“Are there any extra acetylene welders?…” asked Cory.

“Make our own hatches? Are you serious?” Martha paused to think. “That might actually work. She stood up, extinguished her cigarette on the cover of her book, and opened up a locker in her room. It contained two acetylene welders, acetylene tanks, goggles, gloves, the whole works. She put on hers and handed the other to Cory.

“Let’s split up. I’ll work on the lower decks, you work on the upper decks. If you find any other engineers, tell them to drop what ever they’re doing and go to the emergency locker on Deck 6. There’s another pair of full welding gear there. And Cory, thank you for getting me.”

They split off. Cory made for the heaviest equipment first. He worked his way up, one deck at a time. One giant hole in the side of the ship, one giant piece of machinery or crate of supplies missing. By deck 9, he was drenched with sweat and exhausted, but determined. On the stairs going up, he ran into someone, a guest, but didn’t pay much thought to it. He apologized as he trudged past, up the stairs.

“Cory? Is that you?” ask the lady.

Cory instantly recognized her voice. “Gina!” He yelled. He grabbed her and kissed her deeply. “Gina, listen. I’m not sure how much you know, but there’s not much time. this might be the last time you see me.”

“I know, I know, the ship’s sinking. I was running all over looking for you. I want you to know. I love you.”

“I love you too, Gina. Listen, it’s not too late. I have a plan. Come with me to Deck 10 and the Main Dining Room.”

Gina walked into the Main Dining Room first. She stood on the nearest table and began her speech, “Attention everyone! I need your attention please!…”

Meanwhile, Cory went to the back of the room and went to work opening up a hole in the wall. It alarmed some passengers to see the open flame and eventually the cool draft from outside. It wasn’t long before he had the first table upside down on top of its tablecloth, ready to be tossed out.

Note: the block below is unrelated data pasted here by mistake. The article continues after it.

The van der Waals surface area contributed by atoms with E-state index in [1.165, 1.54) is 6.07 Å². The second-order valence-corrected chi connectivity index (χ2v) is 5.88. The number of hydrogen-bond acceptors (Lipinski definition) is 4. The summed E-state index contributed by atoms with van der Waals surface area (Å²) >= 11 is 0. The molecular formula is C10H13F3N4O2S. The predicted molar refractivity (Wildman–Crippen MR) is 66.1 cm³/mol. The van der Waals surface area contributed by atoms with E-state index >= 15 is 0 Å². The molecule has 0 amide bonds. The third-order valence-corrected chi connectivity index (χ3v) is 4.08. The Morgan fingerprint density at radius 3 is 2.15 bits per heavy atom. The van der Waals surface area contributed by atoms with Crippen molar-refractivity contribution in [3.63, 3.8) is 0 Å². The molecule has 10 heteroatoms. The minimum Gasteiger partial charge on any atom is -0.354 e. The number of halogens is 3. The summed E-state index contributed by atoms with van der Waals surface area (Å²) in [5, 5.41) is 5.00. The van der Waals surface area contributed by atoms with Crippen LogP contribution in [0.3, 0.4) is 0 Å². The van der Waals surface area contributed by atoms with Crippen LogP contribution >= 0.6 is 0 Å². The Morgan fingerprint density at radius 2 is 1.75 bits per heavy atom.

Just then, Captain Angelo with an escort of 10 of his top brass marched in. “What do you think you’re doing?” He bellowed across the room. “What part of, I have this under control, did you not understand?”

“Now! Now! Now!” shouted Cory. Of the 500 or so people in the room, not all of them got on board with Cory’s plan, but plenty of them did. They each followed Cory’s example and put their table on top of the tablecloth and lined it up to easily pull it out the door. The cloth made it possible for the guests to drag the heavy tables. While no individual table was enough to make a difference, a room full of tables would be. Cory knew he didn’t have to convince everyone for his plan to work, only a sizable minority. When the people on the fence saw that other people were doing it, they joined. When people who didn’t think it would work saw what everyone else was doing, they joined too. It snowballed until nearly everyone was dragging their tables and anything else with weight to the hole and out into the darkness.

The captain was furious. “Get that boy!” he shouted to his men.

But several passengers stepped between Cory and the Captain. They heavily outnumbered the Captain and his men.

Martha walked in next, passed the captain, and easily found Cory next to enormous hole in the wall. Before he could say anything, she held up a finger. “Wait for it…” she said.

The ship lurched. “What was that?” asked Cory.

“We got rid of the first of six of our engines. We’re not going anywhere any way. We only need one to keep the lights on.” said Martha proudly. “Plus we just got signal from a rescue ship 5 hours away. We’re going to make it.”

Cory shook Martha’s hand. “Thank you, Martha. Thank you for believing me.”

“Thank you Cory, for believing in yourself. I’ll see you on shore.”

Cory swaggered past the stone faced captain and up to Gina. “Gina, let’s go celebrate.”

What do you think? Right? Wrong? Pure poppycock?